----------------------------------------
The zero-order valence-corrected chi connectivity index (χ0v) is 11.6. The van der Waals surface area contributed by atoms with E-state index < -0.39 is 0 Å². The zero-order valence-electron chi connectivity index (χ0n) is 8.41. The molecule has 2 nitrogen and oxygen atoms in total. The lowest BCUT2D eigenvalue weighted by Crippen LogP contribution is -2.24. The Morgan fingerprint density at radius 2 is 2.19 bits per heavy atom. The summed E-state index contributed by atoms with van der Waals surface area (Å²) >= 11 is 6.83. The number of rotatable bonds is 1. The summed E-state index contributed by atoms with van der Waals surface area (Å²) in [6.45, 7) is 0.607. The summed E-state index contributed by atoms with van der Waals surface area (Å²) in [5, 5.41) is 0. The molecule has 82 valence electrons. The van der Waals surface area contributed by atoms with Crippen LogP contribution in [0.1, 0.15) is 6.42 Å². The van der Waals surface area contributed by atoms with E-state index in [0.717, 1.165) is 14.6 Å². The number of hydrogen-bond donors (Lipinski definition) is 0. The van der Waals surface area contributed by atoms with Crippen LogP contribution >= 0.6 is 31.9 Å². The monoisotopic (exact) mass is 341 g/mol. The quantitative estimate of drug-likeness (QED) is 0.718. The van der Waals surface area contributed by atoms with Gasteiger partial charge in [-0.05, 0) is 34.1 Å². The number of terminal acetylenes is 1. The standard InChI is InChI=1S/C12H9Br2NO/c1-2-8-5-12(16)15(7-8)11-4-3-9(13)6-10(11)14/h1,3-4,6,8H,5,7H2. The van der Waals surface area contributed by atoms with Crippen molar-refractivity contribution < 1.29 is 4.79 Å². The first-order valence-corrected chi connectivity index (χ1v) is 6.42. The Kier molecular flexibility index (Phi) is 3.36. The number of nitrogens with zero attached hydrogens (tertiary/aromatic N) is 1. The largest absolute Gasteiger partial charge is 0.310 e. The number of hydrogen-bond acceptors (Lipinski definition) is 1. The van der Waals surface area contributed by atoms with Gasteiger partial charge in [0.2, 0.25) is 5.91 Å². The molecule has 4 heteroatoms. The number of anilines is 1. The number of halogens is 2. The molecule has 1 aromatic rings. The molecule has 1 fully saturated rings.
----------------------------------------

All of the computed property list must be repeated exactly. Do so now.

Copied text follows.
The zero-order valence-corrected chi connectivity index (χ0v) is 11.6. The van der Waals surface area contributed by atoms with E-state index < -0.39 is 0 Å². The zero-order valence-electron chi connectivity index (χ0n) is 8.41. The molecule has 2 nitrogen and oxygen atoms in total. The lowest BCUT2D eigenvalue weighted by Crippen LogP contribution is -2.24. The Morgan fingerprint density at radius 2 is 2.19 bits per heavy atom. The summed E-state index contributed by atoms with van der Waals surface area (Å²) >= 11 is 6.83. The number of rotatable bonds is 1. The summed E-state index contributed by atoms with van der Waals surface area (Å²) in [6.45, 7) is 0.607. The summed E-state index contributed by atoms with van der Waals surface area (Å²) in [5, 5.41) is 0. The molecule has 82 valence electrons. The van der Waals surface area contributed by atoms with Crippen LogP contribution in [0.1, 0.15) is 6.42 Å². The van der Waals surface area contributed by atoms with E-state index in [0.717, 1.165) is 14.6 Å². The number of hydrogen-bond donors (Lipinski definition) is 0. The van der Waals surface area contributed by atoms with Crippen LogP contribution >= 0.6 is 31.9 Å². The monoisotopic (exact) mass is 341 g/mol. The quantitative estimate of drug-likeness (QED) is 0.718. The van der Waals surface area contributed by atoms with Gasteiger partial charge in [-0.05, 0) is 34.1 Å². The number of terminal acetylenes is 1. The standard InChI is InChI=1S/C12H9Br2NO/c1-2-8-5-12(16)15(7-8)11-4-3-9(13)6-10(11)14/h1,3-4,6,8H,5,7H2. The van der Waals surface area contributed by atoms with Crippen molar-refractivity contribution < 1.29 is 4.79 Å². The first-order valence-corrected chi connectivity index (χ1v) is 6.42. The Kier molecular flexibility index (Phi) is 3.36. The number of nitrogens with zero attached hydrogens (tertiary/aromatic N) is 1. The largest absolute Gasteiger partial charge is 0.310 e. The number of hydrogen-bond acceptors (Lipinski definition) is 1. The van der Waals surface area contributed by atoms with Gasteiger partial charge in [0.2, 0.25) is 5.91 Å². The molecule has 4 heteroatoms. The number of anilines is 1. The number of halogens is 2. The molecule has 1 aromatic rings. The molecule has 1 fully saturated rings.